Live Nation Expanding Into Russia
Live Nation Expanding Into Russia

Innovation the Theme as Live Nation Posts Steady 2011 Financials
-- Live Nation is clearly intent on pushing forward rather than protecting what it has. In the company's fourth-quarter and full-year earnings call, the company's executives talked extensively about the initiatives to improve platforms, engage consumers and sell more tickets.

Live Nation Revenue Down 4.2% in Fourth Quarter

The financials held steady. Live Nation posted revenue of $5.38 billion in 2011, up 6.3% from $5.1 billion in 2011. Concerts revenue rose 2%. Chief executive Michael Rapino called concert demand "stable despite economic uncertainty" and credited "improved execution" for growth in adjusted operating income. The promotion side of the company continued to evolve and expand. Live Nation added offices in South Korea and Croatia. It launched 10 new festivals in 2011. And it took advantage of the rise of electronic music by promoting 148 electronic concerts and festivals that brought in nearly 700,000 attendees.

Full-year ticketing revenue jumped 14.5% (6.7% if the 25-day pre-merger period in the first-quarter of 2010 is included for comparative purposes). Ecommerce increased 64.3% to $144.4 million. Revenue from the Artist Nation management segment of the business rose 8.5% to $393.1 million as key artists were "far more active" in 2011 than in the previous year, chairman Irving Azoff said. Sponsorship revenue grew 11.1% to $179.7 million.

Estimated North American attendance increased to 31.06 million in 2011 from 30.7 million in 2010. International ticket sales declined slightly to 15.7 million, helping pull down total attendance about 1%. Ticketmaster's ticket sales rose 11% to 141.4 million.

In the fourth-quarter, concert revenue dropped 12.1% to $694.4 million and ecommerce had a healthy gain of 63.3%. The other segments experienced single-digit gains: Artist Nation 6.7%, ticketing 6% and sponsorship 1.6%.

Tracking the time given to certain initiatives during earnings calls is usually a good indication of companies' objectives. Innovation was a recurring theme in Thursday afternoon's call. "We made data a priority in 2011," Rapino said. The company consolidated nine data sources into one LiveAnalytics database with over 200 million fans and 110 million who have opted in for email updates. In addition, the company acquired BigChampagne to help drive Live Nation's sales and fan engagement.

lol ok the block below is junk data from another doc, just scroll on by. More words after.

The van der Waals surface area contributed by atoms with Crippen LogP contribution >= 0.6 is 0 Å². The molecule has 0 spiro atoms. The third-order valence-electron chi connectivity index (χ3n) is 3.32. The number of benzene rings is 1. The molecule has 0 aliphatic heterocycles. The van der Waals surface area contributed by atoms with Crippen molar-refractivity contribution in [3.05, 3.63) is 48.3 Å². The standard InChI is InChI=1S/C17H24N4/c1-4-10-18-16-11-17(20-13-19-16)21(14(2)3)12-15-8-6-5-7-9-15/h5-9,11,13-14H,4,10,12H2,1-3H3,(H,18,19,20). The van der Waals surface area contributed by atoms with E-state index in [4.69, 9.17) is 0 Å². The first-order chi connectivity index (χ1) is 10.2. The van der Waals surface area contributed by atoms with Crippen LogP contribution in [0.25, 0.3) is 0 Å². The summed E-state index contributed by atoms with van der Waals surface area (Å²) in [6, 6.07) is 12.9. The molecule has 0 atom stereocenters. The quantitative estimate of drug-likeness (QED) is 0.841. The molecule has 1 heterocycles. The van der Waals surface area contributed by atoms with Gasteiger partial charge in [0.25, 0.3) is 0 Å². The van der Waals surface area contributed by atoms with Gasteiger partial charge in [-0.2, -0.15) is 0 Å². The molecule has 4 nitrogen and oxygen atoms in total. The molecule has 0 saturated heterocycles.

Rapino also emphasized the investment in improving the Ticketmaster platform. The company will invest $75 million on the overhaul and spent about $15 million in 2011, chief financial officer Kathy Willard said. Ticketmaster plans on launching new search and inventory services as well as additional venue reporting and yield-management tools, Rapino said.

One notable innovation is Pricemaster, a dynamic pricing tool created in partnership with MarketShare that will allow ticket prices to fluctuate according to changes in demand. Rapino said dynamic pricing is going to be used for "most" of Live Nation's amphitheater shows this year and 100 of those shows are already confirmed by artists. Of course, Pricemaster will need to win the support of artists to be successful. Live Nation is starting internally with Live Nation promoters and Front Line artists. "Most" have been through training and can "easily" sell it to artists for the summer concert season, Rapino said. Azoff is already on record about Front Line artists' support of dynamic pricing. "Every major artist is understanding the upside here," he said in August.

Rapino said the company expected "continued, strong consumer demand" in 2012 and forecasts both concert revenue and ticket sales will finish the year with single-digit gains. Numerous signs point to a steady 2012 for Live Nation. Front Line signed Mariah Carey and entered into a multi-rights deal with Big Time Rush (Columbia/Nickelodeon), Azoff said during the call. Ticketmaster will launch apps across all platforms in all markets. A handful of festivals will be launched this year, bringing the total to 50 around the globe. And the company will continue to expand.

On Thursday it announced the formation of Live Nation Japan, a joint venture with Creativeman Productions in Tokyo.

Spotify Gets Up to Speed With New Features
-- Spotify now offers gapless playback and crossfade, among other new features. It's hard to say how big a difference these features will make, but it brings Spotify up to the speed of some competing music players. Gapless playback is especially important for some genres, namely DJ mixes, where songs tend to flow into another without a break. It's obviously not a major feature for listeners of single tracks and playlists. But for those people who want to experience an album as it's meant to be experienced, heaving to hear short gaps between songs can be a big annoyance.
( Spotify blog)

Restorm Launches Music Licensing Platform
-- Restorm, a developer of online tools for marketing and monetization, has launched an online music licensing platform called rightclearing (yes, all lower case letters). The service provides a simplified solution for licensing music for a variety of commercial and private uses. A partnership with Rumblefish gives rightclearing customers access to that company's catalog of five million songs. One interesting feature allows the customer to drag and drop a file to the online interface to get a list of suggested licensed songs available for purchase. Artists get 100% of the prices they set and can set up licensing shops on their websites and Facebook pages.
( Restorm blog)

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